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It is not the purpose of this paper to belittle or criticise this advance. In its way, it is well enough. A knowledge of Latin can be gained only by the study of Latin, and it is fortunate that the student can now make more rapid progress than formerly. Granting that the college method, in the subjects taught, leads the student as rapidly as he can safely progress in each one of them, still his real power in the world is given tangible expression by his atmosphereand what has college training had to do with that? College has its environment; the student remains within it for four or more years ; its impress is not likely to be completely eradicated. Yet, if the student leave college holding any of the commonly cited theories to account for one's atmosphere, he is simply adrift in the world of thought. Is there safe anchorage to be found ? Let us see.

This subject of one's atmosphere stands forth as a great is. It is a mighty reality. Though its creation may be surrounded with mystery, its existence is as real as the noon-day sun. We feel it everywhere in mingling with people; in some it attracts, and in others repels. Recognizing unfavorable atmosphere surrounding a friend or associate, attempts have been made to change it. As a rule, the result of such attempts

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has been a failure. What is worse, the great majority of the human family, while lamenting that their atmosphere is so-and-so, declare at the same time that they are powerless to change it.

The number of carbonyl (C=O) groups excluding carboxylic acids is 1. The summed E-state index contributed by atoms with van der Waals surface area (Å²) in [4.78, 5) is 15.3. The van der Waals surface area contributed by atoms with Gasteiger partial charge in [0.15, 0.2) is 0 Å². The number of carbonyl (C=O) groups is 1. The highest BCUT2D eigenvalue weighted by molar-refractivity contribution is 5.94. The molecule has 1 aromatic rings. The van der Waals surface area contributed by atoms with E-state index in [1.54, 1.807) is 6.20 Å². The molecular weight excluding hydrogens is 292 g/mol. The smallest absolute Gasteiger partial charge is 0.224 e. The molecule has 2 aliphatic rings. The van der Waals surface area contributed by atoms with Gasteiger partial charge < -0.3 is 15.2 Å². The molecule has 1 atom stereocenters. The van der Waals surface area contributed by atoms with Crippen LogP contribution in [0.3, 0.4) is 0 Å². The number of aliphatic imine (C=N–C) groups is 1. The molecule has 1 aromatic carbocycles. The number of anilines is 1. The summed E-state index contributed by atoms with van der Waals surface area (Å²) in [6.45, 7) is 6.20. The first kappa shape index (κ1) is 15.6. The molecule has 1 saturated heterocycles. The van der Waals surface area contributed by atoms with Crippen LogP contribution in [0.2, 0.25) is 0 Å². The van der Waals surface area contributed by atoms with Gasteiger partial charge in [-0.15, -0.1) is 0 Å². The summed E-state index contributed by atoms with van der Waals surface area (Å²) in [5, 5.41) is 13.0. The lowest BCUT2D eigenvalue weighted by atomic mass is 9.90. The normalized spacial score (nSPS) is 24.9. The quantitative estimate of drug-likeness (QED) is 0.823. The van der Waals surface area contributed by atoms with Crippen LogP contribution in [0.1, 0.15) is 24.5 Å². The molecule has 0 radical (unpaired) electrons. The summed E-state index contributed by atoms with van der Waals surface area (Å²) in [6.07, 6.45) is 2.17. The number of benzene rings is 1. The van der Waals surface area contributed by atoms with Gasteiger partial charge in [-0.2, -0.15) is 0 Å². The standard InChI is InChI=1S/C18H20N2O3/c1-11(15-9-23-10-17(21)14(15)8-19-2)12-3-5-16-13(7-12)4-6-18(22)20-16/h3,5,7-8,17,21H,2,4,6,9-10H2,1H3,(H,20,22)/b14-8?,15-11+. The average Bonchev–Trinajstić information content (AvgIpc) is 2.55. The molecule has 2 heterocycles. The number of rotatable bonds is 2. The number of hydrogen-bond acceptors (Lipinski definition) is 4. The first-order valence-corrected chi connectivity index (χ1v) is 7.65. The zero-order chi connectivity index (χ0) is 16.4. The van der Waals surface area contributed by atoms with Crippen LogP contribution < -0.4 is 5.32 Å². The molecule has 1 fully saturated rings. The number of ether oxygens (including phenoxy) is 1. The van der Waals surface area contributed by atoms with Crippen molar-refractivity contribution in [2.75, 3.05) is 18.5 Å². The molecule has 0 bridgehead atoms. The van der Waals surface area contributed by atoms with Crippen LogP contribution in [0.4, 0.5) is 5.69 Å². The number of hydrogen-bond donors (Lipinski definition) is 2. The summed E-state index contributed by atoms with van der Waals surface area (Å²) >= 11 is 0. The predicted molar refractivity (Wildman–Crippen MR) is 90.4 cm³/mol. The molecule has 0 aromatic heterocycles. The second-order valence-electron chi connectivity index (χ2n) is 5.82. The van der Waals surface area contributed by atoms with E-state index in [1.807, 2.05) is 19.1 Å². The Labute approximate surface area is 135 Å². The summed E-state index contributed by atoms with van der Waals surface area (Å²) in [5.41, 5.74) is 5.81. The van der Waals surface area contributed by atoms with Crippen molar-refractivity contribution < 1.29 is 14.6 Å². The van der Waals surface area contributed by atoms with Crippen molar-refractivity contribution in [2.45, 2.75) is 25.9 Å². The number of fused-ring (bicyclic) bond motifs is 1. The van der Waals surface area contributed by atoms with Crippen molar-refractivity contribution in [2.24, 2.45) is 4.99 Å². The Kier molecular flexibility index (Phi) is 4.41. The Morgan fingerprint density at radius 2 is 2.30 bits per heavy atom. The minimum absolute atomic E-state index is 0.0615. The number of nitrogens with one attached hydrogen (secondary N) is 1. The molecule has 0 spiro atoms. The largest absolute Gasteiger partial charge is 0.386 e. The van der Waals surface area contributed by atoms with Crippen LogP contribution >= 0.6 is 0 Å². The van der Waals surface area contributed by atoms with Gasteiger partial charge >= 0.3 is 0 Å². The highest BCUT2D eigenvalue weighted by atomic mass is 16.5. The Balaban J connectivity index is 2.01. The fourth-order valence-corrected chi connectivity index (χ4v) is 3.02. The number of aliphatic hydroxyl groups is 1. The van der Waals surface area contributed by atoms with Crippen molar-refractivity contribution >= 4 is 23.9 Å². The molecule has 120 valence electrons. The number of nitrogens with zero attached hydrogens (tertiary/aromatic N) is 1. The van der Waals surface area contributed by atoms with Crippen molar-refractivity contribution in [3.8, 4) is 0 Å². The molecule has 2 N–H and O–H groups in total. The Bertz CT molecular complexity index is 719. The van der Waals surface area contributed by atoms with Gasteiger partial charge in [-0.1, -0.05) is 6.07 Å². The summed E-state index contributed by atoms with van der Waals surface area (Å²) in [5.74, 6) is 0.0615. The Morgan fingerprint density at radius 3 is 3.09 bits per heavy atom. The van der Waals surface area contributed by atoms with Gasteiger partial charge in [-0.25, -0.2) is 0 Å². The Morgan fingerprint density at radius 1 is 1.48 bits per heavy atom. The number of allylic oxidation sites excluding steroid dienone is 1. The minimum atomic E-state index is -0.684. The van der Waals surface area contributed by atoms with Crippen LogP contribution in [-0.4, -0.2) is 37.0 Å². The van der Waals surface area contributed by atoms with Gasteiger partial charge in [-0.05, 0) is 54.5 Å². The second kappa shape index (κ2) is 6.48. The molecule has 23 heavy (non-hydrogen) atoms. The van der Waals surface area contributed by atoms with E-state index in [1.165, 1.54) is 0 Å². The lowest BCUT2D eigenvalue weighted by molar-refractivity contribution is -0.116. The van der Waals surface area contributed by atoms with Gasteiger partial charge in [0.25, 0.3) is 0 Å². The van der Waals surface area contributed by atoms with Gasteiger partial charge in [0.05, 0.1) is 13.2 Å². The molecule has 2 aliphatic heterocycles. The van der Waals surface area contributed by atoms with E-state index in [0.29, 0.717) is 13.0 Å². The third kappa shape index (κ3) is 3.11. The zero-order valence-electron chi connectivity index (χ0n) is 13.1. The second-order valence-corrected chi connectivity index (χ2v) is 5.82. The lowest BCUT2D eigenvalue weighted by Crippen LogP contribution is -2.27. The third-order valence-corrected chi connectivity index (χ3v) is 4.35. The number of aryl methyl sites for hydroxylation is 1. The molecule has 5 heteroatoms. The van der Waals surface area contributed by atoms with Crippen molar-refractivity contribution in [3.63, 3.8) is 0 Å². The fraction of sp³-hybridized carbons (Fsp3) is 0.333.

This subject, therefore, has a charm more than sacred to every being; a charm reaching his innermost holy of holies. Let one declare repeatedly and openly as he may his inability to control his own atmosphere, his whole existence is full of proofs of his efforts to do that very thing. Taking a broad view, in the light of the new metaphysics, mingling the truths of the Eastern philosophy with the more vigorous mentality of the West, must there not be a demonstrable reason for these attempts to control ? Why should the desire to change one's atmosphere enter the mind, suggesting even discipline to that end, if there be no hope of its attainment? Does not the desire, coupled with the attempt to satisfy it, mean something ?

Again, some have succeeded in their work. Do we not all of us know people whose atmosphere has been wholly changed? Have we not met them with surprise, feeling they were not our former friends, but reincarnations of them? How they succeeded has been vaguely told at best. The investigator listened to their story, but it did not bring conviction; so these experiences have brought little truth to the thinking world.

Where is the trouble? Is all real knowledge intuitional ? Will the logic of intellect ever refuse light from that source? If so, we must recognize a higher guide than intellect to help us on these lines.